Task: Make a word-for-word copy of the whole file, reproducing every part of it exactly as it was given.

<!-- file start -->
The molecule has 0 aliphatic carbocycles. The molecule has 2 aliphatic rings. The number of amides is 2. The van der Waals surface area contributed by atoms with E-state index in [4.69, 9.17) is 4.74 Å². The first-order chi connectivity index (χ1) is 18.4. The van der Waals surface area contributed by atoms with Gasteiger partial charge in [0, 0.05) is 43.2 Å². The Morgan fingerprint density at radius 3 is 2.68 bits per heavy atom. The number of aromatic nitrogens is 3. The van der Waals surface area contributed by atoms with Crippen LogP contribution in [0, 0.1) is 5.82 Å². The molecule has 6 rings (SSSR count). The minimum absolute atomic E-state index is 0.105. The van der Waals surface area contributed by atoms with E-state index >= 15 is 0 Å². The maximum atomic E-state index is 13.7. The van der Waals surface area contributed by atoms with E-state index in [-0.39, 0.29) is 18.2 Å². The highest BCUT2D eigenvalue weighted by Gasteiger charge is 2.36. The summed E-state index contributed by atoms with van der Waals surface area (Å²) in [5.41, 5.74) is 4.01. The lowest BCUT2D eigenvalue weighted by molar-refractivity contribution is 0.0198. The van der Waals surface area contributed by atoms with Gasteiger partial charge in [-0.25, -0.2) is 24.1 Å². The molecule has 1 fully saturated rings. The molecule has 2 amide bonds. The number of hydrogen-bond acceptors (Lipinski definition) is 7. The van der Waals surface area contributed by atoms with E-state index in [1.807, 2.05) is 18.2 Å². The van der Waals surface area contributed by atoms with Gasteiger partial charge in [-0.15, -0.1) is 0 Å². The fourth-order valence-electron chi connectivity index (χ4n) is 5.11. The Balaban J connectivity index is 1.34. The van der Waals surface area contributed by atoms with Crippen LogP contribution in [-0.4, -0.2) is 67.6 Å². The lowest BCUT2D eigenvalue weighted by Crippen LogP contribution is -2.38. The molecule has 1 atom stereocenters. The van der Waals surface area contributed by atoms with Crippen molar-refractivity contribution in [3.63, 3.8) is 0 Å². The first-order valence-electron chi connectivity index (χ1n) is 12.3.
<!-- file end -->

The molecule has 0 aliphatic carbocycles. The molecule has 2 aliphatic rings. The number of amides is 2. The van der Waals surface area contributed by atoms with E-state index in [4.69, 9.17) is 4.74 Å². The first-order chi connectivity index (χ1) is 18.4. The van der Waals surface area contributed by atoms with Gasteiger partial charge in [0, 0.05) is 43.2 Å². The Morgan fingerprint density at radius 3 is 2.68 bits per heavy atom. The number of aromatic nitrogens is 3. The van der Waals surface area contributed by atoms with Crippen LogP contribution in [0, 0.1) is 5.82 Å². The molecule has 6 rings (SSSR count). The minimum absolute atomic E-state index is 0.105. The van der Waals surface area contributed by atoms with E-state index >= 15 is 0 Å². The maximum atomic E-state index is 13.7. The van der Waals surface area contributed by atoms with E-state index in [-0.39, 0.29) is 18.2 Å². The highest BCUT2D eigenvalue weighted by Gasteiger charge is 2.36. The summed E-state index contributed by atoms with van der Waals surface area (Å²) in [5.41, 5.74) is 4.01. The lowest BCUT2D eigenvalue weighted by molar-refractivity contribution is 0.0198. The van der Waals surface area contributed by atoms with Gasteiger partial charge in [-0.25, -0.2) is 24.1 Å². The molecule has 1 fully saturated rings. The molecule has 2 amide bonds. The number of hydrogen-bond acceptors (Lipinski definition) is 7. The van der Waals surface area contributed by atoms with E-state index in [1.807, 2.05) is 18.2 Å². The van der Waals surface area contributed by atoms with Gasteiger partial charge in [-0.15, -0.1) is 0 Å². The fourth-order valence-electron chi connectivity index (χ4n) is 5.11. The Balaban J connectivity index is 1.34. The van der Waals surface area contributed by atoms with Crippen LogP contribution in [-0.4, -0.2) is 67.6 Å². The lowest BCUT2D eigenvalue weighted by Crippen LogP contribution is -2.38. The molecule has 1 atom stereocenters. The van der Waals surface area contributed by atoms with Crippen molar-refractivity contribution in [3.63, 3.8) is 0 Å². The first-order valence-electron chi connectivity index (χ1n) is 12.3.